In 1972, Herbert Mullin, an unemployed schizophrenic man living in California, came to the conclusion that the West Coast would be devastated by a series of earthquakes unless he performed blood sacrifices. He acquired a gun, and began killing people. He first killed a male hitchhiker, then a female hitchhiker. He went to a priest, who, according to Mullin’s disordered mind, thought Mullin’s work so important that he offered to be a sacrifice himself. Mullin killed him, then a mother and her children whom he also believed volunteered to him. By the time he was caught, he had killed 13 people, most chosen more or less at random.
Herbert Mullin’s Mugshot
The most famous serial killers, in the United States at least, all selected their victims based on sexual preference or according to the standards dictated by fantasy. Ted Bundy killed brunette women. Jeffrey Dahmer lured young men into his home; so did John Wayne Gacy. David Berkowitz looked for women sitting in cars alone or with men. These men are called organized, and they have more media appeal. They fit our television idea of the serial killer: the crafty pervert who hunts individuals, who plans. They are like spiders. They seem smarter and are therefore more frightening.
Personally, I find killers like Herb Mullin, disorganized killers, much scarier. Take Richard Trenton Chase, another mentally-ill man living in California in the 1970’s. Chase was convinced that he was being poisoned, and that his blood was turning to powder. He believed that the only way to replenish his blood was to drink the blood of others, and he did this to several of his victims. Chase broke into the homes of people who lived in his neighborhood, and killed men, women, and children, and even after his conviction, he believed that he killed in self-defense.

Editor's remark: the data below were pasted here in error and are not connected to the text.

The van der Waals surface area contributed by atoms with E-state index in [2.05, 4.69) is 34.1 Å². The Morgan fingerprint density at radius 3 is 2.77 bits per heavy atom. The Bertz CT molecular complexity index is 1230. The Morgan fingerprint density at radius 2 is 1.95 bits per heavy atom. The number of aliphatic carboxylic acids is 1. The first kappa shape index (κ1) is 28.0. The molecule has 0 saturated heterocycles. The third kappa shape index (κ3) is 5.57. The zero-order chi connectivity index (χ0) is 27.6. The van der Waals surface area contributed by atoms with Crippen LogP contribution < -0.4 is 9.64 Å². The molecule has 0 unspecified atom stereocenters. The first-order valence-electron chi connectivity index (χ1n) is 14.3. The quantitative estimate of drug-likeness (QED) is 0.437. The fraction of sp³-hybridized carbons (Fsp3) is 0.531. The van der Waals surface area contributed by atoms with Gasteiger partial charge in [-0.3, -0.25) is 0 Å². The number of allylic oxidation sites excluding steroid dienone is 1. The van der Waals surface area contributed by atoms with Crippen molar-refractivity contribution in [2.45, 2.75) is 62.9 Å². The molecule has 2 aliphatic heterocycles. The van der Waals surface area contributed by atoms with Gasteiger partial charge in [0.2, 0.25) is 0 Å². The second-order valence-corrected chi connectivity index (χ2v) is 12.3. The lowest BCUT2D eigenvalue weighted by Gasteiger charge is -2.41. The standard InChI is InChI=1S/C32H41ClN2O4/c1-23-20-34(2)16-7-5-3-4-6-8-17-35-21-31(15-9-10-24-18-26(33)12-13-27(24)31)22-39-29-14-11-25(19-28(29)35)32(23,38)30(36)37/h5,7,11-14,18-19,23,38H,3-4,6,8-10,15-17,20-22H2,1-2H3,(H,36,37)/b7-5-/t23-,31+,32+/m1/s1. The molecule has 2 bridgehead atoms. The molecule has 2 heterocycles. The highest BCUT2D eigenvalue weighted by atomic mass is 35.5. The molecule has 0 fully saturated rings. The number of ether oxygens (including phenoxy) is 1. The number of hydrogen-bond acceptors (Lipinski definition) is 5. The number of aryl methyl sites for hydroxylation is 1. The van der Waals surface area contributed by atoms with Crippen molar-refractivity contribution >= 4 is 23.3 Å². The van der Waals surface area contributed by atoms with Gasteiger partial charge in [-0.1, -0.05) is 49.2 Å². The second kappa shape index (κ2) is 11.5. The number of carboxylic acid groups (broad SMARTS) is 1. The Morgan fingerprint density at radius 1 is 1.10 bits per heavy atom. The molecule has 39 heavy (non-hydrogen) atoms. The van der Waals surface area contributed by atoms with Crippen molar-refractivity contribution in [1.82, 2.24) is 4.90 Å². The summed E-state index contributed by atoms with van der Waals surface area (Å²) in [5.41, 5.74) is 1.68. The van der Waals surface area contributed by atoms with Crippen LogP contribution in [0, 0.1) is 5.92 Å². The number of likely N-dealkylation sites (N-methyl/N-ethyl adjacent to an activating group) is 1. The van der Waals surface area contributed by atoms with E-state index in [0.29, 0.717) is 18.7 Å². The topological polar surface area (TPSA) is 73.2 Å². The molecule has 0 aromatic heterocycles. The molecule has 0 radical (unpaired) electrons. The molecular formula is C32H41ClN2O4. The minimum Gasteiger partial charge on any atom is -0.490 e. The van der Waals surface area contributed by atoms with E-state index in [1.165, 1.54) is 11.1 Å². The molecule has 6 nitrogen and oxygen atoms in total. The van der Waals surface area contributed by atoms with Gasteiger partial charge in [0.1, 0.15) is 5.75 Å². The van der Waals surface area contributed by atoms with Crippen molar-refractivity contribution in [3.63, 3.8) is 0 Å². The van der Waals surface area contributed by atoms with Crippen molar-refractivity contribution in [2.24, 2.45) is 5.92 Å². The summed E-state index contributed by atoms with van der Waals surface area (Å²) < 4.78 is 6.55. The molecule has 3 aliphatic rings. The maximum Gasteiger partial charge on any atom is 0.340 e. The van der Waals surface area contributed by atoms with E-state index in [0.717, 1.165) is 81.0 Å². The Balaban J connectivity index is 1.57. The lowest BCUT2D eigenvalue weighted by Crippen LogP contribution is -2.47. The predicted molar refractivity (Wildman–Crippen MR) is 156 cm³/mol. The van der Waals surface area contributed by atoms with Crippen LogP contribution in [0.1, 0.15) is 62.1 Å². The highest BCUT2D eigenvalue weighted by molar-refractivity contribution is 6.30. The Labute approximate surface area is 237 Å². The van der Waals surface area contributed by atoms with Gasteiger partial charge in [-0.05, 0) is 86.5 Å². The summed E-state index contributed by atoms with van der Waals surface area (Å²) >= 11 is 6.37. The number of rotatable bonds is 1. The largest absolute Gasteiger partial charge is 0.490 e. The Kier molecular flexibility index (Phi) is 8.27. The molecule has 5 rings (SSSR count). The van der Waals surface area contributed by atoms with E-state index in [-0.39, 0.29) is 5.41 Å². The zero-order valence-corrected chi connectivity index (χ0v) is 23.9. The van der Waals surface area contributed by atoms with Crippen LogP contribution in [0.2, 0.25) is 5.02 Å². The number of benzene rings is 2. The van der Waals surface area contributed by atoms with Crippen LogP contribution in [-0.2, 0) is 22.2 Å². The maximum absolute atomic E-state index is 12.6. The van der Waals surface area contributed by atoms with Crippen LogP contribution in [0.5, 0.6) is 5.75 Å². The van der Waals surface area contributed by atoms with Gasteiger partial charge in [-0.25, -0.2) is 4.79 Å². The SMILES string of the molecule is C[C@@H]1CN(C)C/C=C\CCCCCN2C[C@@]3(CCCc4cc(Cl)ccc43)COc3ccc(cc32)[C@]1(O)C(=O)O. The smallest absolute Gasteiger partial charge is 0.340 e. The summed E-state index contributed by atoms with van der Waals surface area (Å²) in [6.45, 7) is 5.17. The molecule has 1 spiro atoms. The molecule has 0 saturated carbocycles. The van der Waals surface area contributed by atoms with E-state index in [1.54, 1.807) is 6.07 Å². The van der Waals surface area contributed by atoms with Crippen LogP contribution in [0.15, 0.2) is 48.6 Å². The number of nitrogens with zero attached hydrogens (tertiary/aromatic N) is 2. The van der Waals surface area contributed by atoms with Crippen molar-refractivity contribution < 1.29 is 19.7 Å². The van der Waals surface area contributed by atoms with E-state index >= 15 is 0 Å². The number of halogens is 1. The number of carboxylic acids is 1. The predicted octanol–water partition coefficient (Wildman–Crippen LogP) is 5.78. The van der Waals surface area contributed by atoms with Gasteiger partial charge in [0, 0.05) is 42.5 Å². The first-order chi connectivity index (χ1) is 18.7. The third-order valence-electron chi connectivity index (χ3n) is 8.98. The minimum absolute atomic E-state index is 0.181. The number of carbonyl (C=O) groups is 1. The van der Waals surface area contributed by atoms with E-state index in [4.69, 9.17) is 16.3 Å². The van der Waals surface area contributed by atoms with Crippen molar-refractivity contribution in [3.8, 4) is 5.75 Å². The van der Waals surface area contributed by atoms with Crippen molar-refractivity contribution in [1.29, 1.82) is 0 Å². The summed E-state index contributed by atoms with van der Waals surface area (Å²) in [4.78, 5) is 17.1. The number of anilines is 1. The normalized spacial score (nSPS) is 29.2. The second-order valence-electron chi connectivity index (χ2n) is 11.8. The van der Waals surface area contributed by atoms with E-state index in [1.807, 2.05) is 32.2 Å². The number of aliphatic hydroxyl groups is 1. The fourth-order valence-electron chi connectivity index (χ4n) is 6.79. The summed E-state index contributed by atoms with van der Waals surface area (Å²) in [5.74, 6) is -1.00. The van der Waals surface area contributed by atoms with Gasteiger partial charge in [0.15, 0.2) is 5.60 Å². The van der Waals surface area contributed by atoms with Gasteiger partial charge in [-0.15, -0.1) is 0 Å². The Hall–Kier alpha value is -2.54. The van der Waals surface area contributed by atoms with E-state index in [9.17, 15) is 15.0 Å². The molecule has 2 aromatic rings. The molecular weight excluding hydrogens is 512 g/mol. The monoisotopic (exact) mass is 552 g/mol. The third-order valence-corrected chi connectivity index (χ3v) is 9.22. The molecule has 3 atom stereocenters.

Richard Trenton Chase’s Mugshot
After he was convicted, Chase was interviewed by the famous FBI profiler Robert Ressler, who asked him how he picked his victims, and the houses he broke into. Chase told him that he simply walked down the street, trying doors. If a door was locked, he moved on, telling Ressler, “If the door is locked, that means you’re not welcome.” If it was open, he went in and killed anyone he found.
That is terrifying. Against men with a plan, you can arm yourself, at least hypothetically. You can refuse to go home with Gacy, or to get in the car with Bundy. But against Chase, against crazy chaos like that, there is no way to plan. You might be able to hide from death that is looking for you, but from death that knocks at random? There’s no hiding from that.
For Robert Ressler’s account of Herbert Mullin, Richard Trenton Chase, and the development of criminal profiling for the FBI, read Whoever Fights Monsters: My Twenty Years Tracking Serial Killers for the FBI.